Business Roundtable Climate Change Statement

July 17, 2007 at 9:48 am | Posted in Business Rountable, CEOs, Climate action, Climate change, Climate science, Development, Energy efficiency, Engineering, Equitable solutions, Flexibility, Global solutions, Increased R&D, Leaders, Low-GHG technologies, Maximise resource access, Policy tools, Technology innovators, U.S. companies | 4 Comments

Business Roundtable is an association of chief executive officers (CEOs) of leading U.S. companies with $4.5 trillion in annual revenues and more than 10 million employees. Member companies comprise nearly a third of the total value of the U.S. stock markets and represent over 40 percent of all corporate income taxes paid. Collectively, they returned $112 billion in dividends to shareholders and the economy in 2005.

Roundtable companies give more than $7 billion a year in combined charitable contributions, representing nearly 60 percent of total corporate giving. They are technology innovation leaders, with $90 billion in annual research and development spending – nearly half of the total private R&D spending in the U.S.

This is what these leaders have to say in their climate change statement PDF today, July 17, 2007:

Business Roundtable

Climate Change Statement

According to leading scientists, there is increasing evidence that the earth’s climate has been warming over the last century and increases in the earth’s temperature are affecting many global ecosystems, especially the polar areas. At the same time that warming has been occurring, greenhouse gas (GHG) concentrations in the atmosphere have increased due to rising worldwide emissions of GHGs. Major sources of these emissions include the combustion of fossil fuels, tropical deforestation and other land use changes.

Because the consequences of global warming for society and ecosystems are potentially serious and far-reaching, steps to address the risks of such warming are prudent now even while the science continues to evolve. Business Roundtable supports collective actions that will lead to the reduction of GHG emissions on a global basis with the goal of slowing increases in GHG concentrations in the atmosphere and ultimately stabilizing them at levels that will address the risks of climate change.

These actions need to be coordinated with efforts to address other urgent world priorities, such as reducing poverty, improving public health, reducing environmental degradation and raising living standards. Reliable and affordable world supplies of energy are essential for meeting these challenges.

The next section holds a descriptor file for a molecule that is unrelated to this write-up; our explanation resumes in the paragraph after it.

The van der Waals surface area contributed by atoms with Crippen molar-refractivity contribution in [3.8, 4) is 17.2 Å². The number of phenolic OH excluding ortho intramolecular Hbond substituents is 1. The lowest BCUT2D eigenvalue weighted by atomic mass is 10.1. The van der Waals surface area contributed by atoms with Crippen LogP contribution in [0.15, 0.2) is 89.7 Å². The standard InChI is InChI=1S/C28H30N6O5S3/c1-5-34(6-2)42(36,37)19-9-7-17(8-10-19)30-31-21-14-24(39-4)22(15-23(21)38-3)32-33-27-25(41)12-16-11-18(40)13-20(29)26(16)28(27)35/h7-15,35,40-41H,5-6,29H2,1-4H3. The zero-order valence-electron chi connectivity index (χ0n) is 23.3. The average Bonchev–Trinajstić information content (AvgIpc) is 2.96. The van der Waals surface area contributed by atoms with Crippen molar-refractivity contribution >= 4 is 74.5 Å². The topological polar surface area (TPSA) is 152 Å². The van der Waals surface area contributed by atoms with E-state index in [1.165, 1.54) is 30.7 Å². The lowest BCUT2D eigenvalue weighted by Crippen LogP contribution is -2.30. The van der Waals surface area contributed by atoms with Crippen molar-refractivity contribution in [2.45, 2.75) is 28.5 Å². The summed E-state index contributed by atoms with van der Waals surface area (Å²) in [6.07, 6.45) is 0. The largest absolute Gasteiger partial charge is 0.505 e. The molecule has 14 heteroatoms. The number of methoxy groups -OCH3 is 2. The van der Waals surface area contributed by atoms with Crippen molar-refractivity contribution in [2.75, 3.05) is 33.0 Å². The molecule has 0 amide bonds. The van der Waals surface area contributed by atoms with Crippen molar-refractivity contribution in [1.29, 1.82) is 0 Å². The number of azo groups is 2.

Although we support actions to address global warming, there is a range of views and preferences among our members about the policy tools that will best achieve that objective. Some companies support mandatory approaches; others do not. Recognizing that legislation and regulation are under consideration, the Roundtable supports an open and constructive dialogue about the principles that should shape climate policy and the pros and cons of various options. As a starting point for this dialogue, our members agree on the following policy objectives:

Taking Action and Reporting Progress

Building on the leadership efforts of many U.S. companies, more companies should commit to making emission reductions a priority and report publicly on their progress in achieving these reductions. An improved national registry for reporting emissions and documenting reductions would stimulate additional progress by industry. Government policies should encourage early action and investment to reduce emissions and improve energy efficiency. This will motivate more companies to step forward and provide public recognition to those companies who have reduced their carbon footprints.

Improving Energy Efficiency

A proven and cost-effective strategy for reducing emissions is improving efficiency in the production, distribution and use of energy. Opportunities to achieve greater energy savings using existing technologies exist throughout the economy. To capture these savings, the Roundtable’s recent report More Diverse, More Domestic, More Efficient: A Vision for America’s Energy Future advocates a goal of improving the energy intensity of the U.S. economy by 25 percent. To achieve that goal, U.S. companies should work collaboratively with the government to improve energy efficiency in buildings, equipment, appliances and manufacturing, as well as in the electricity sector. Energy and carbon efficiency in the transportation sector should be increased by improving the fuel efficiency of vehicles through development and deployment of energy efficient vehicle technologies, increased use of renewables, and pursuing policies that reduce growth in vehicle miles traveled. All levels of government should demonstrate leadership by committing to improve energy and carbon efficiency in their buildings and fleets and partnering with business to enhance public education about the benefits of energy conservation. Governments should also encourage business and consumers to adopt energy efficiency technologies and eliminate regulatory impediments to their deployment.